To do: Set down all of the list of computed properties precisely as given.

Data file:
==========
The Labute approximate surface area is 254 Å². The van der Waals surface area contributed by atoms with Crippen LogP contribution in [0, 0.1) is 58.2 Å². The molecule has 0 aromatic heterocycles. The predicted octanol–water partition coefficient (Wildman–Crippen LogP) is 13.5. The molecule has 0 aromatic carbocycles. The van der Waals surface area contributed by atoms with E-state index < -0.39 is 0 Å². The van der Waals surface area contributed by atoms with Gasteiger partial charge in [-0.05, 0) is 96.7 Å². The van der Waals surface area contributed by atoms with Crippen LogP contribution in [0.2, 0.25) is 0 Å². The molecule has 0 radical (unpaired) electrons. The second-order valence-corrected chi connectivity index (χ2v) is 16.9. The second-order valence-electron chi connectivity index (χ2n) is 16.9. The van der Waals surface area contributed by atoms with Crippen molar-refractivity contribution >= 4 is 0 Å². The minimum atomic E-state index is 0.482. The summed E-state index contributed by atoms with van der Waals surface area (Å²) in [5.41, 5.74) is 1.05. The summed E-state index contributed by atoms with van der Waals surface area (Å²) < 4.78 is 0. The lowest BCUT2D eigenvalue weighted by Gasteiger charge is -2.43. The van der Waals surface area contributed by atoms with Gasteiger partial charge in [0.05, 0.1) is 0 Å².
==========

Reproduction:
The Labute approximate surface area is 254 Å². The van der Waals surface area contributed by atoms with Crippen LogP contribution in [0, 0.1) is 58.2 Å². The molecule has 0 aromatic heterocycles. The predicted octanol–water partition coefficient (Wildman–Crippen LogP) is 13.5. The molecule has 0 aromatic carbocycles. The van der Waals surface area contributed by atoms with E-state index < -0.39 is 0 Å². The van der Waals surface area contributed by atoms with Gasteiger partial charge in [-0.05, 0) is 96.7 Å². The van der Waals surface area contributed by atoms with Crippen LogP contribution in [0.2, 0.25) is 0 Å². The molecule has 0 radical (unpaired) electrons. The second-order valence-corrected chi connectivity index (χ2v) is 16.9. The second-order valence-electron chi connectivity index (χ2n) is 16.9. The van der Waals surface area contributed by atoms with Crippen molar-refractivity contribution >= 4 is 0 Å². The minimum atomic E-state index is 0.482. The summed E-state index contributed by atoms with van der Waals surface area (Å²) in [5.41, 5.74) is 1.05. The summed E-state index contributed by atoms with van der Waals surface area (Å²) < 4.78 is 0. The lowest BCUT2D eigenvalue weighted by Gasteiger charge is -2.43. The van der Waals surface area contributed by atoms with Gasteiger partial charge in [0.05, 0.1) is 0 Å².